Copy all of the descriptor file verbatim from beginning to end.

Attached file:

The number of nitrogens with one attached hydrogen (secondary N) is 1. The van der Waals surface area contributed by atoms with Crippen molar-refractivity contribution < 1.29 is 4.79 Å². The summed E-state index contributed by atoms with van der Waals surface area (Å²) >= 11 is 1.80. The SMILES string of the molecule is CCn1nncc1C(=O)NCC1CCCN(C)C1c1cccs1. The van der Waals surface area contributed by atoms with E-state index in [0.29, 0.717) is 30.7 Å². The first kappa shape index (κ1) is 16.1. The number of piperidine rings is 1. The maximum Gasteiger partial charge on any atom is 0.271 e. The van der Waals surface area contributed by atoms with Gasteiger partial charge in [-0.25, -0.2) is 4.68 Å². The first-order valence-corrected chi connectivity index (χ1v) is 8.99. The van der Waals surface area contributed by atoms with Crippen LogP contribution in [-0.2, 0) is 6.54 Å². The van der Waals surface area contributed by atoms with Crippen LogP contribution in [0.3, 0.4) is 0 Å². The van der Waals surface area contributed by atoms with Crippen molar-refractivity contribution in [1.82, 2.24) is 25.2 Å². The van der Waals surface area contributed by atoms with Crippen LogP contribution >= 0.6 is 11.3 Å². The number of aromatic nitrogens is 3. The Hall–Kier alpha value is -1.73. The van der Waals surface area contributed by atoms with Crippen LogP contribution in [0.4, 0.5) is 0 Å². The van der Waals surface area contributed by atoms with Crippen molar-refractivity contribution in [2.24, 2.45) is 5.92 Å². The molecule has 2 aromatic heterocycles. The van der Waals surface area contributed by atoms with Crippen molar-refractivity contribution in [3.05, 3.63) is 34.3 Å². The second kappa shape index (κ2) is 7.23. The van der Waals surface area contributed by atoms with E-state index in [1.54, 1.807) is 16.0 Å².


The number of nitrogens with one attached hydrogen (secondary N) is 1. The van der Waals surface area contributed by atoms with Crippen molar-refractivity contribution < 1.29 is 4.79 Å². The summed E-state index contributed by atoms with van der Waals surface area (Å²) >= 11 is 1.80. The SMILES string of the molecule is CCn1nncc1C(=O)NCC1CCCN(C)C1c1cccs1. The van der Waals surface area contributed by atoms with E-state index in [0.29, 0.717) is 30.7 Å². The first kappa shape index (κ1) is 16.1. The number of piperidine rings is 1. The maximum Gasteiger partial charge on any atom is 0.271 e. The van der Waals surface area contributed by atoms with Gasteiger partial charge in [-0.25, -0.2) is 4.68 Å². The first-order valence-corrected chi connectivity index (χ1v) is 8.99. The van der Waals surface area contributed by atoms with Crippen LogP contribution in [-0.2, 0) is 6.54 Å². The van der Waals surface area contributed by atoms with Crippen LogP contribution in [0.3, 0.4) is 0 Å². The van der Waals surface area contributed by atoms with Crippen molar-refractivity contribution in [1.82, 2.24) is 25.2 Å². The van der Waals surface area contributed by atoms with Crippen LogP contribution >= 0.6 is 11.3 Å². The number of aromatic nitrogens is 3. The Hall–Kier alpha value is -1.73. The van der Waals surface area contributed by atoms with Crippen LogP contribution in [0.4, 0.5) is 0 Å². The van der Waals surface area contributed by atoms with Crippen molar-refractivity contribution in [2.24, 2.45) is 5.92 Å². The molecule has 2 aromatic heterocycles. The van der Waals surface area contributed by atoms with Crippen molar-refractivity contribution in [3.05, 3.63) is 34.3 Å². The second kappa shape index (κ2) is 7.23. The van der Waals surface area contributed by atoms with E-state index in [1.54, 1.807) is 16.0 Å².